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Obama is trying to protect himself from criticism from allies abroad and civil-liberties advocates on U.S. soil

The U.S. National Security Agency (NSA) has been attacked all year for its spy programs, which were revealed by former NSA contractor Edward Snowden -- and the agency could use some love from President Barack Obama. 

According to The Washington Post, the NSA's morale has taken a beating ever since the Snowden revelations, and many former officials say that current NSA employees are disappointed that Obama hasn't stopped by to provide some encouragement. 

“The agency, from top to bottom, leadership to rank and file, feels that it is had no support from the White House even though it’s been carrying out publicly approved intelligence missions,” said Joel Brenner, NSA inspector general from 2002 to 2006. “They feel they’ve been hung out to dry, and they’re right.”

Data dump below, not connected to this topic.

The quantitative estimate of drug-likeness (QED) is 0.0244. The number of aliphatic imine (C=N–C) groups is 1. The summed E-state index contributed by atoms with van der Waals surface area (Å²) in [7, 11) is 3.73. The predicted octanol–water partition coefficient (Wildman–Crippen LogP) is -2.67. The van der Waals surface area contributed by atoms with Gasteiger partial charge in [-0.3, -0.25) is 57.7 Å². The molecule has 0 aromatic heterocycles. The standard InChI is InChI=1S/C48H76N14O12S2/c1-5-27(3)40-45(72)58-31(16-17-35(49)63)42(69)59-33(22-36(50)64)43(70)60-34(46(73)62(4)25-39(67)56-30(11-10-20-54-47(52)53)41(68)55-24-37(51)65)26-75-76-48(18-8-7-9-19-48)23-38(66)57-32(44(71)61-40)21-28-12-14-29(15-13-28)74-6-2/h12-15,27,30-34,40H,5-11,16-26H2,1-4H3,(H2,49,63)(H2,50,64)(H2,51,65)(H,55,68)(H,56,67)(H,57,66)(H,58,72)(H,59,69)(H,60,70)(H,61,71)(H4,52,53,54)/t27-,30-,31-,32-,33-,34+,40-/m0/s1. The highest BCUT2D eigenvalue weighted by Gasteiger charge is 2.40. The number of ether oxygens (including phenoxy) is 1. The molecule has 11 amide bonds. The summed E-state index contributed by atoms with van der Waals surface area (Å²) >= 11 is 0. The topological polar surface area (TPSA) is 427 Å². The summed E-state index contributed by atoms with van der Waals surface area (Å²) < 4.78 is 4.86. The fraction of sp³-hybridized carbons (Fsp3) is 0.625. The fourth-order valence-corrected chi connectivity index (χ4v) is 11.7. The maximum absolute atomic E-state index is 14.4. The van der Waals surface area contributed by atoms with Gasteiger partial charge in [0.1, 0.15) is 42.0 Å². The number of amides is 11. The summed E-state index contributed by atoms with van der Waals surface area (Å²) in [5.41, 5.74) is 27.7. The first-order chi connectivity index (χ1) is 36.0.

Other former NSA officials, who have asked to remain anonymous, said morale is "bad overall" and that many employees are asking to have their résumés wiped of any surveillance programs in order to gain employment elsewhere. 

“The news — the Snowden disclosures — it questions the integrity of the NSA workforce,” said a former NSA official who chose to remain anonymous. “It’s become very public and very personal. Literally, neighbors are asking people, ‘Why are you spying on Grandma?’ And we aren’t. People are feeling bad, beaten down.”

Some former officials have even mentioned that former President George W. Bush visited the NSA in January 2006 after the New York Times reported that the agency engaged in a counterterrorism program of warrantless surveillance in the U.S. 

Obama has sent top White House officials to the NSA to speak for him in an effort to offer encouragement. But many believe he hasn't made the trip himself because he needs to protect himself from criticism from allies abroad and civil-liberties advocates on U.S. soil. In addition, internal and external reviews of surveillance activities have not yet been completed.